Now Barak says to her, “If you will go with me, I will go, but if you will not go with me, I will not go” (v. 8).

She said, “I will surely go with you. Nevertheless, the road on which you are going will not lead to your glory, for the Lord will sell Sisera into the hand of a woman” (v. 9).

For whatever reason, and we don’t know the reason, Barak insisted that Deborah go with him to the battle. It could have been because he was scared. It could have been an expression of unbelief. But it could just as well have been an expression of humility, knowing that Deborah was a woman who walked with God, and he wanted the presence of God to be with him in the battle.

We don’t know the reason, but we do know that Deborah agreed to go and did let Barak know that the honor for the victory, humanly speaking, would not go to Barak, but would go to a woman.

Now Barak probably thought that woman was Deborah, but we’re going to see that the victory really . . . The woman referred to here was Jael. She will come into the story at the end of the battle. Deborah is speaking prophetically here of Jael’s role.

So verse 9 tells us that “Deborah arose and went with Barak to Kedesh.” She goes from the south where she lives, where she’s been ministering, and she goes with Barak up to his home town where he’s to begin gathering these troops.

“And Barak called out Zebulun and Naphtali to Kedesh. And 10,000 men went up at his heels, and Deborah went up with him” (v. 10).

Here’s a woman who could have stayed and not gotten involved. She could have stayed in a place that was safer, more secure, but she heads right to the scene of the trouble because that’s where God has called her to go.

That’s where God wants her, and that’s the safest place to be. It’s easy for us to look around at what’s going on in our culture and think, “I don’t want to get my hands dirty with this. I want to stay safe and secure right in my own little comfort zone.”

There are times when God calls us out of that comfort zone and says, “I want you to be willing to get involved.” Whether it’s in prayer or in direct action or in some way that is not convenient.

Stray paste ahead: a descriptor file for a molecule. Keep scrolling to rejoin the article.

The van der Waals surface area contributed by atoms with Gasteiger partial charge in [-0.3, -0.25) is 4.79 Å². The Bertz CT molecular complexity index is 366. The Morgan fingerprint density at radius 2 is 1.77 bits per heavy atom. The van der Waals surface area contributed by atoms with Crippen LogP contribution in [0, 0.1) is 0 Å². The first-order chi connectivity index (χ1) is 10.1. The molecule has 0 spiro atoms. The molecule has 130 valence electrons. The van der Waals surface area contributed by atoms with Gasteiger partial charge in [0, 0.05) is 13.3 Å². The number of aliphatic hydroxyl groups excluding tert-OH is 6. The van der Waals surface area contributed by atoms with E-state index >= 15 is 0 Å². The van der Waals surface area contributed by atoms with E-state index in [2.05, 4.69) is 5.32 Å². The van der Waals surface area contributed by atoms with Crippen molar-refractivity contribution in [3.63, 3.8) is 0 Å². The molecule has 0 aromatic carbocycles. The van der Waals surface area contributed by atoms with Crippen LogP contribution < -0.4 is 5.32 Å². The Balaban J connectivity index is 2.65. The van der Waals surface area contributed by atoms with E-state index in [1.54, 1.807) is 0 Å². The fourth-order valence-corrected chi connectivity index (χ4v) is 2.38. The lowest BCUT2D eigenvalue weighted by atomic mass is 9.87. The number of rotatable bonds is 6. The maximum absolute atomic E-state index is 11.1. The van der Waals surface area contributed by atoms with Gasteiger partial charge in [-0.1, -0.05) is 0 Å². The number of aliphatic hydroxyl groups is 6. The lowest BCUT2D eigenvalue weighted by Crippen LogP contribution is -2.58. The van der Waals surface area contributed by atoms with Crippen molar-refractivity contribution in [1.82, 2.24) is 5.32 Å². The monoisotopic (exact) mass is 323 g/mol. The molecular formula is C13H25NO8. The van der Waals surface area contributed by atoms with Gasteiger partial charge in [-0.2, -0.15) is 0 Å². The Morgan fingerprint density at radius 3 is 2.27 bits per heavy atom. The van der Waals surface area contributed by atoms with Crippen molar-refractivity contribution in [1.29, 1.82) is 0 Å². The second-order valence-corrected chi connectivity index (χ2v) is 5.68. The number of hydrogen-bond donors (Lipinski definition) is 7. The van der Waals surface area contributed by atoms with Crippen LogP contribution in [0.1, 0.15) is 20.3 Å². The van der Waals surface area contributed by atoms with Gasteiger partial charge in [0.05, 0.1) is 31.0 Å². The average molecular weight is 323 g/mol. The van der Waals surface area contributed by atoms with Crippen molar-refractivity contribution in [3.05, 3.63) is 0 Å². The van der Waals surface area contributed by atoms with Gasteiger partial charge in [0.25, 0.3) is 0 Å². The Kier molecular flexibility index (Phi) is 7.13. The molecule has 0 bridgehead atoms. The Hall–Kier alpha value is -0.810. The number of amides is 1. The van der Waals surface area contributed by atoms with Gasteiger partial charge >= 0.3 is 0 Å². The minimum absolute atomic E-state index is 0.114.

I just want to tell you that the whole Revive Our Hearts ministry and the Revive Our Hearts conferences that we do . . . I would personally rather just stay at home where it’s safe and secure and easy and comfortable than to go out on a limb and be involved in a spiritual battle (which is what we’re involved in at Revive Our Hearts with the hearts and souls of women). It would be so much easier for me to stay in my house where it’s easy and comfortable.

Now for you, staying in your home may be where the battle is. If you’re married, if you’ve got children, that’s where God has placed you. It may be easier for you to run, and God’s saying, “I want to tell you where to go, when to be there, where to get involved, and I want to get you out of your comfort zone and get you involved in the spiritual warfare that’s going on for the hearts and lives of the people around you.”

When God calls—if we’re women of God—we’re going to do what Deborah did. She went! She went!

For her, that meant leaving her geographic location. For you it may mean staying exactly where you are and staying engaged in a battle that you’d rather run from.

The thing is to know the Word of God, to know the call of God, to be sensitive to the leading of the Spirit of God in your life.

Father, as I’ve been studying the life of Deborah, I’m again gripped by the wisdom of this woman, her discernment, and the way that You used her in the life of Your people because she was connected to You, because she was a woman who heard Your voice, knew Your Word and was willing to get out of her comfort zone—to leave what was familiar and convenient and to let You call her into the battle.